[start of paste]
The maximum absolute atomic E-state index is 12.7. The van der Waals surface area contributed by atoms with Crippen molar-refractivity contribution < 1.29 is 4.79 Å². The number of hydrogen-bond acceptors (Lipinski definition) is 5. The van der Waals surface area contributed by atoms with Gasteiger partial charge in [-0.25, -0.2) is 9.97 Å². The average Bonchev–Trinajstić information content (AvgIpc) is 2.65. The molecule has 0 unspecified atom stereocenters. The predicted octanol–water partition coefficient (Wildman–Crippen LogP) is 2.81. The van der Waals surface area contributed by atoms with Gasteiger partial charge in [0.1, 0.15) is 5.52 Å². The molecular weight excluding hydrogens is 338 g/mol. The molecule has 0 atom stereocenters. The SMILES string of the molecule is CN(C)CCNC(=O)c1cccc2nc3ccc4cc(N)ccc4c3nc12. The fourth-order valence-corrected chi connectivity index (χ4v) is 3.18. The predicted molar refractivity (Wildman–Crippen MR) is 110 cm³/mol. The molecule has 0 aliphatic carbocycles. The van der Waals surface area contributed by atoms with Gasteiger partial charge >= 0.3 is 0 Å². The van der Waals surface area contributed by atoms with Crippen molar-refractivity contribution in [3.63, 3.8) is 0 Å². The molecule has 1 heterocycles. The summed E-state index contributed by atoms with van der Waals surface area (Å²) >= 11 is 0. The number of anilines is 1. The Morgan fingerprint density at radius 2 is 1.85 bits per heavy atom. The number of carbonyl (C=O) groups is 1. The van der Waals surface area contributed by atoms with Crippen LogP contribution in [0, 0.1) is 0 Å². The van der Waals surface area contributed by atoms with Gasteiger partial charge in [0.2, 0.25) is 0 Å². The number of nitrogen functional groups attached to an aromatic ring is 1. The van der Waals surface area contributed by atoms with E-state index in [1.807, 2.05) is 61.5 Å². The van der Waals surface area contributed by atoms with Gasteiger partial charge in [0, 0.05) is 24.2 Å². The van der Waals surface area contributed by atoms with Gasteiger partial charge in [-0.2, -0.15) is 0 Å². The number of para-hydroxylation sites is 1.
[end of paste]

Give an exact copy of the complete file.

The maximum absolute atomic E-state index is 12.7. The van der Waals surface area contributed by atoms with Crippen molar-refractivity contribution < 1.29 is 4.79 Å². The number of hydrogen-bond acceptors (Lipinski definition) is 5. The van der Waals surface area contributed by atoms with Gasteiger partial charge in [-0.25, -0.2) is 9.97 Å². The average Bonchev–Trinajstić information content (AvgIpc) is 2.65. The molecule has 0 unspecified atom stereocenters. The predicted octanol–water partition coefficient (Wildman–Crippen LogP) is 2.81. The van der Waals surface area contributed by atoms with Gasteiger partial charge in [0.1, 0.15) is 5.52 Å². The molecular weight excluding hydrogens is 338 g/mol. The molecule has 0 atom stereocenters. The SMILES string of the molecule is CN(C)CCNC(=O)c1cccc2nc3ccc4cc(N)ccc4c3nc12. The fourth-order valence-corrected chi connectivity index (χ4v) is 3.18. The predicted molar refractivity (Wildman–Crippen MR) is 110 cm³/mol. The molecule has 0 aliphatic carbocycles. The van der Waals surface area contributed by atoms with Gasteiger partial charge >= 0.3 is 0 Å². The van der Waals surface area contributed by atoms with Crippen molar-refractivity contribution in [3.63, 3.8) is 0 Å². The molecule has 1 heterocycles. The summed E-state index contributed by atoms with van der Waals surface area (Å²) >= 11 is 0. The number of anilines is 1. The Morgan fingerprint density at radius 2 is 1.85 bits per heavy atom. The number of carbonyl (C=O) groups is 1. The van der Waals surface area contributed by atoms with Crippen LogP contribution in [0, 0.1) is 0 Å². The van der Waals surface area contributed by atoms with Gasteiger partial charge in [0.2, 0.25) is 0 Å². The number of nitrogen functional groups attached to an aromatic ring is 1. The van der Waals surface area contributed by atoms with E-state index in [1.807, 2.05) is 61.5 Å². The van der Waals surface area contributed by atoms with Gasteiger partial charge in [0, 0.05) is 24.2 Å². The van der Waals surface area contributed by atoms with Gasteiger partial charge in [-0.2, -0.15) is 0 Å². The number of para-hydroxylation sites is 1.